Occasionally, a cartridge may not fire when the trigger is pulled. If this happens, keep the muzzle pointed in a safe direction. Keep your face away from the breech. Then carefully unload the firearm and dispose of the cartridge in a safe way.

Any time there is a cartridge in the chamber, your gun is loaded and ready to fire even if you’ve tried to shoot and it did not go off. It could go off at any time, so ensure your muzzle is always pointed in a safe direction.

Discharging firearms in poorly ventilated areas, cleaning firearms or handling ammunition may result in exposure to lead and other substances known to cause birth defects, reproductive harm and other serious physical injury. Have adequate ventilation at all times and wash your hands thoroughly after exposure.

  1. Always wear eye and ear protection when shooting

This is for your protection, always wear protective shooting glasses and hearing protectors while shooting. Exposure to shooting noises can damage hearing, and adequate vision protection is essential. Wearing eye protection when disassembling and cleaning any gun will also help prevent solvents or other substances from contacting your eyes.

  1. Be sure the barrel is clear of obstructions before shooting

Before you load your firearm, ensure that no ammunition is in the chamber or magazine. Be sure the barrel is clear of any obstruction. Make it a habit to clean the bore and check for obstructions with a cleaning rod immediately before you shoot it. If the noise or recoil on firing seems weak or doesn’t seem quite “right,” cease firing immediately and be sure to check that no obstruction or projectile has become lodged in the barrel.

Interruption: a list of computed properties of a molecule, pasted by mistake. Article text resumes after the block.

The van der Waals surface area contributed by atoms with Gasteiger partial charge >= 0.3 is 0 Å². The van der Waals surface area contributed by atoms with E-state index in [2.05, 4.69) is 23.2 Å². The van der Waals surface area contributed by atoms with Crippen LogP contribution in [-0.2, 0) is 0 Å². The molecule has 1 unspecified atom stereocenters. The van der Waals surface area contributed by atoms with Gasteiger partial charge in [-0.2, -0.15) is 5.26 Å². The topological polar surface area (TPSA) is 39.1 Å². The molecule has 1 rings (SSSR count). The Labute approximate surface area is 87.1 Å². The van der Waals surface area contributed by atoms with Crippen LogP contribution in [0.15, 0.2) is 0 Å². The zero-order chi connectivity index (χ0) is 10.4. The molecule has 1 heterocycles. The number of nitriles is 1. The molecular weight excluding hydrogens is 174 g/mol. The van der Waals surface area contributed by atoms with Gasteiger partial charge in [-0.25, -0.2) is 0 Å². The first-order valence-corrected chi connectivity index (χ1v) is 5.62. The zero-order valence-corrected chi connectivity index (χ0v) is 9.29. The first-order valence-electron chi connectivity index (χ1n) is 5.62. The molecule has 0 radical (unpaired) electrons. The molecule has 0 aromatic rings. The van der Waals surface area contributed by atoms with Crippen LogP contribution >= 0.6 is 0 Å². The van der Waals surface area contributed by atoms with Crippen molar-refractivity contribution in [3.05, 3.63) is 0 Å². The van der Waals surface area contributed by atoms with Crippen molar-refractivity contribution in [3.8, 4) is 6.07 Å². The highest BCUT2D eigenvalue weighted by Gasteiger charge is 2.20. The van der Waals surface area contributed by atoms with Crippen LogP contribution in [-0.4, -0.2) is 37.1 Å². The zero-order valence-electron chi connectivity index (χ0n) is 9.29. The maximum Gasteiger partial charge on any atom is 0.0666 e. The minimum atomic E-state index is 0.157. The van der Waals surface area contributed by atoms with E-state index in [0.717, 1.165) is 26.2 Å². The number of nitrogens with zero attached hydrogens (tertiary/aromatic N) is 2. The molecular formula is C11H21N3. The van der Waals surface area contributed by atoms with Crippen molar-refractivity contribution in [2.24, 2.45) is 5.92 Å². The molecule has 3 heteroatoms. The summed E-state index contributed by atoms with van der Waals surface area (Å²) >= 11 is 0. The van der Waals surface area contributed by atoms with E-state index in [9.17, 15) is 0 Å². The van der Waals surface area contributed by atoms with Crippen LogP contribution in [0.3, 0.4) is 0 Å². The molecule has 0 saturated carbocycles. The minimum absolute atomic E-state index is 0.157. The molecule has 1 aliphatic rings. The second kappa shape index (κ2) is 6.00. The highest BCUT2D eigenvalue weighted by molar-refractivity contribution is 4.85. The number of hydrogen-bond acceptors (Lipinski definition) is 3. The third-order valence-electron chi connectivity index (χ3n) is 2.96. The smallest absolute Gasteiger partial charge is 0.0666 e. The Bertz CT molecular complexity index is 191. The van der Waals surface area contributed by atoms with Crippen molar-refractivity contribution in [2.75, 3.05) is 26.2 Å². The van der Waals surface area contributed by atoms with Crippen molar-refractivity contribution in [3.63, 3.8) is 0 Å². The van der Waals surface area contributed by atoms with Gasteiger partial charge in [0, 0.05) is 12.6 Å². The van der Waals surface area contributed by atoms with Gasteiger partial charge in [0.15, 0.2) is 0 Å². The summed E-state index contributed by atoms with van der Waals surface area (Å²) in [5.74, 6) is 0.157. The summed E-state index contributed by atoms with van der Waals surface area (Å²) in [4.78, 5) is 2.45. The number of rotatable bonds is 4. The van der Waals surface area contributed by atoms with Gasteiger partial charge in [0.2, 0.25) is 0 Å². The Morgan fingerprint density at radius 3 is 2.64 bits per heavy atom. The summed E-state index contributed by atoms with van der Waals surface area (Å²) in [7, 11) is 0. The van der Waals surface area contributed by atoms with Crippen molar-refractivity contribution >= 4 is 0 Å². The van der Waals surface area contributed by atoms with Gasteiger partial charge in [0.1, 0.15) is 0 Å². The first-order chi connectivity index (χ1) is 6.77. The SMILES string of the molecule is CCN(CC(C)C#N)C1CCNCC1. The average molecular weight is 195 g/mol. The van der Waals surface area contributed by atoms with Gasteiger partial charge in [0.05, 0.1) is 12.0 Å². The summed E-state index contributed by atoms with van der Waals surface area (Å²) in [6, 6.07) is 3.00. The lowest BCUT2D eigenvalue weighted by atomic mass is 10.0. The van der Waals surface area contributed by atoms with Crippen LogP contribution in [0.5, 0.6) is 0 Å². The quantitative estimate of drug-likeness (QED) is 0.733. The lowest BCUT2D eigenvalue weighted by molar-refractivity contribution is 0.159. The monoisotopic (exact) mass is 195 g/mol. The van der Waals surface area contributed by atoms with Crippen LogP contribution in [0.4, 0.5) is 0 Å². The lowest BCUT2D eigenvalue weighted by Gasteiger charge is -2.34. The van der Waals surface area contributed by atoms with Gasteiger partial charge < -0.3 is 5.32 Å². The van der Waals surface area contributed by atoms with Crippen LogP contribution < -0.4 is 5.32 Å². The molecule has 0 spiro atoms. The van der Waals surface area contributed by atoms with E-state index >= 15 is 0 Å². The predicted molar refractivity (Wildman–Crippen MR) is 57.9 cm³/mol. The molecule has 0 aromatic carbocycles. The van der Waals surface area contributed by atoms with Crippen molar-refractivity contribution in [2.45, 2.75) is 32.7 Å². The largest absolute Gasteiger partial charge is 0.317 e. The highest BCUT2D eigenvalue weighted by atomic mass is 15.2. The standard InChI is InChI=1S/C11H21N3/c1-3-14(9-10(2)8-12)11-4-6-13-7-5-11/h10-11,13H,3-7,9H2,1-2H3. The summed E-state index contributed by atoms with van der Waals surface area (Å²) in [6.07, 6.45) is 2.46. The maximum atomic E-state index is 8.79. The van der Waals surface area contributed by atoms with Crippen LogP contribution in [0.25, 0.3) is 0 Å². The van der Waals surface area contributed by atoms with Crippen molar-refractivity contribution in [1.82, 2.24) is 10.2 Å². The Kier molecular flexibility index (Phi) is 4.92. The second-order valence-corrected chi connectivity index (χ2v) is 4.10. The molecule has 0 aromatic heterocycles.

Placing a smaller gauge or caliber cartridge into a gun can result in the smaller cartridge falling into the barrel and acting as a bore obstruction when a cartridge of proper size is fired. This can cause a burst barrel or worse.

  1. Don’t alter or modify your gun and have it serviced regularly

Firearms are designed by experts to function properly in their original condition. Any alterations made to a firearm after manufacture can make it dangerous. Don’t jeopardise your safety or the safety of others by altering the trigger, safety or other mechanism of any firearm or allowing unqualified persons to repair or modify a gun.

Your gun is a mechanical device that will not last forever and is subject to wear. As such, it requires periodic inspection, adjustment and service. Check with the manufacturer of your firearm for recommended servicing.

  1. Learn the handling characteristics of the firearm you’re using

Not all firearms are the same, carrying and handling firearms varies in accordance with the mechanical characteristics of each gun. Never handle any firearm without first having thoroughly familiarised yourself with the particular type of firearm you are using and the rules of safe gun handling in general.

You should always read and refer to the instruction manual you received with your gun, or if you have misplaced the manual, simply contact the manufacturer for a free copy.

Having a gun in your possession is a full-time job. You must know how to use, handle and store your firearm safely. Do not use any firearm without having a complete understanding of its particular characteristics and safe use.

Speak to us and get expert advice!!